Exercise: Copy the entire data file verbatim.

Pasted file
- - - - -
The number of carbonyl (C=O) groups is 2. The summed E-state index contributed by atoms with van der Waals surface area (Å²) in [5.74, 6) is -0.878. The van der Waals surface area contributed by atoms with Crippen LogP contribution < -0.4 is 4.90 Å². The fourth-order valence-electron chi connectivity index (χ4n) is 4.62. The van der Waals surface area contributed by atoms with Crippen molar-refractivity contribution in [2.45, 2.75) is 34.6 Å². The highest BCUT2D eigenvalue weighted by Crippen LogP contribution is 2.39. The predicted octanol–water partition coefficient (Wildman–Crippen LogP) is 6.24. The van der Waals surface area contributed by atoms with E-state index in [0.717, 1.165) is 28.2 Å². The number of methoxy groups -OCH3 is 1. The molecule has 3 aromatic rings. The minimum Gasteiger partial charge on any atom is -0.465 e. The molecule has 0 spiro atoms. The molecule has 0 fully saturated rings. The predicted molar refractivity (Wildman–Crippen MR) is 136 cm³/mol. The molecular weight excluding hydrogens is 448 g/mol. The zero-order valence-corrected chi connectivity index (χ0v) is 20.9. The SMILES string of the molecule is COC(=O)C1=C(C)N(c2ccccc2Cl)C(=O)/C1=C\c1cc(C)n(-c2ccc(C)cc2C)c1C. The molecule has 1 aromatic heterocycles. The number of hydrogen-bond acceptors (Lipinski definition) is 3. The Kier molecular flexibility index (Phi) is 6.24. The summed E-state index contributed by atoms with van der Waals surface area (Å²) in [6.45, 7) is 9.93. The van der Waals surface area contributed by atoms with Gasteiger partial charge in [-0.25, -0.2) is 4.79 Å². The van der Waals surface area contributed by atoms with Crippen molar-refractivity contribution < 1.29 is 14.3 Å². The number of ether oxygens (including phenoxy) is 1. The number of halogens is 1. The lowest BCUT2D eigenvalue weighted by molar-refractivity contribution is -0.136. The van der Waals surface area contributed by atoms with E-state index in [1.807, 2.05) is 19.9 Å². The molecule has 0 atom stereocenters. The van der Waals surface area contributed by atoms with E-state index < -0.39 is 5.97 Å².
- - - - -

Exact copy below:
The number of carbonyl (C=O) groups is 2. The summed E-state index contributed by atoms with van der Waals surface area (Å²) in [5.74, 6) is -0.878. The van der Waals surface area contributed by atoms with Crippen LogP contribution < -0.4 is 4.90 Å². The fourth-order valence-electron chi connectivity index (χ4n) is 4.62. The van der Waals surface area contributed by atoms with Crippen molar-refractivity contribution in [2.45, 2.75) is 34.6 Å². The highest BCUT2D eigenvalue weighted by Crippen LogP contribution is 2.39. The predicted octanol–water partition coefficient (Wildman–Crippen LogP) is 6.24. The van der Waals surface area contributed by atoms with E-state index in [0.717, 1.165) is 28.2 Å². The number of methoxy groups -OCH3 is 1. The molecule has 3 aromatic rings. The minimum Gasteiger partial charge on any atom is -0.465 e. The molecule has 0 spiro atoms. The molecule has 0 fully saturated rings. The predicted molar refractivity (Wildman–Crippen MR) is 136 cm³/mol. The molecular weight excluding hydrogens is 448 g/mol. The zero-order valence-corrected chi connectivity index (χ0v) is 20.9. The SMILES string of the molecule is COC(=O)C1=C(C)N(c2ccccc2Cl)C(=O)/C1=C\c1cc(C)n(-c2ccc(C)cc2C)c1C. The molecule has 1 aromatic heterocycles. The number of hydrogen-bond acceptors (Lipinski definition) is 3. The Kier molecular flexibility index (Phi) is 6.24. The summed E-state index contributed by atoms with van der Waals surface area (Å²) in [6.45, 7) is 9.93. The van der Waals surface area contributed by atoms with Gasteiger partial charge in [-0.25, -0.2) is 4.79 Å². The van der Waals surface area contributed by atoms with Crippen molar-refractivity contribution < 1.29 is 14.3 Å². The number of ether oxygens (including phenoxy) is 1. The number of halogens is 1. The lowest BCUT2D eigenvalue weighted by molar-refractivity contribution is -0.136. The van der Waals surface area contributed by atoms with E-state index in [1.807, 2.05) is 19.9 Å². The molecule has 0 atom stereocenters. The van der Waals surface area contributed by atoms with E-state index < -0.39 is 5.97 Å².